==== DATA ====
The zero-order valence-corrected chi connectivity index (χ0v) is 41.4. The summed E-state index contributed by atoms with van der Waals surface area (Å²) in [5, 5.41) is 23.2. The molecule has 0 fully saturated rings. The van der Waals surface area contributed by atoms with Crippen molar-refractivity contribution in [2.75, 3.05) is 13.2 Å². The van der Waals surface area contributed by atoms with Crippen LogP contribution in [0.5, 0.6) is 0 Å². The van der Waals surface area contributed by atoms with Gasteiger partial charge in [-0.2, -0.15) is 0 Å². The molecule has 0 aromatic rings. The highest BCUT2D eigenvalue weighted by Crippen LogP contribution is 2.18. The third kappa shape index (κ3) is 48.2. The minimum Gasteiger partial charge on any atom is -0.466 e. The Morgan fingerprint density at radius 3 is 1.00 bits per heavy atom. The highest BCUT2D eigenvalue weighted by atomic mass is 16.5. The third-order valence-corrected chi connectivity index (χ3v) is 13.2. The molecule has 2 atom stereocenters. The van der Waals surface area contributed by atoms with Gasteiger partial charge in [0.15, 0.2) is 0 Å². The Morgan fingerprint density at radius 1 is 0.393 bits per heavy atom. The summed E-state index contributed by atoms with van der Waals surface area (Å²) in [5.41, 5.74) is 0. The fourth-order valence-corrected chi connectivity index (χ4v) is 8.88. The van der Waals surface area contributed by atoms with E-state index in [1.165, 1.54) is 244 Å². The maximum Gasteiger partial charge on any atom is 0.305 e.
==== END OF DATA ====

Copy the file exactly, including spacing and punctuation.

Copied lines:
The zero-order valence-corrected chi connectivity index (χ0v) is 41.4. The summed E-state index contributed by atoms with van der Waals surface area (Å²) in [5, 5.41) is 23.2. The molecule has 0 fully saturated rings. The van der Waals surface area contributed by atoms with Crippen molar-refractivity contribution in [2.75, 3.05) is 13.2 Å². The van der Waals surface area contributed by atoms with Crippen LogP contribution in [0.5, 0.6) is 0 Å². The van der Waals surface area contributed by atoms with Gasteiger partial charge in [-0.2, -0.15) is 0 Å². The molecule has 0 aromatic rings. The highest BCUT2D eigenvalue weighted by Crippen LogP contribution is 2.18. The third kappa shape index (κ3) is 48.2. The minimum Gasteiger partial charge on any atom is -0.466 e. The Morgan fingerprint density at radius 3 is 1.00 bits per heavy atom. The highest BCUT2D eigenvalue weighted by atomic mass is 16.5. The third-order valence-corrected chi connectivity index (χ3v) is 13.2. The molecule has 2 atom stereocenters. The van der Waals surface area contributed by atoms with Gasteiger partial charge in [0.15, 0.2) is 0 Å². The Morgan fingerprint density at radius 1 is 0.393 bits per heavy atom. The summed E-state index contributed by atoms with van der Waals surface area (Å²) in [5.41, 5.74) is 0. The fourth-order valence-corrected chi connectivity index (χ4v) is 8.88. The van der Waals surface area contributed by atoms with E-state index in [1.165, 1.54) is 244 Å². The maximum Gasteiger partial charge on any atom is 0.305 e.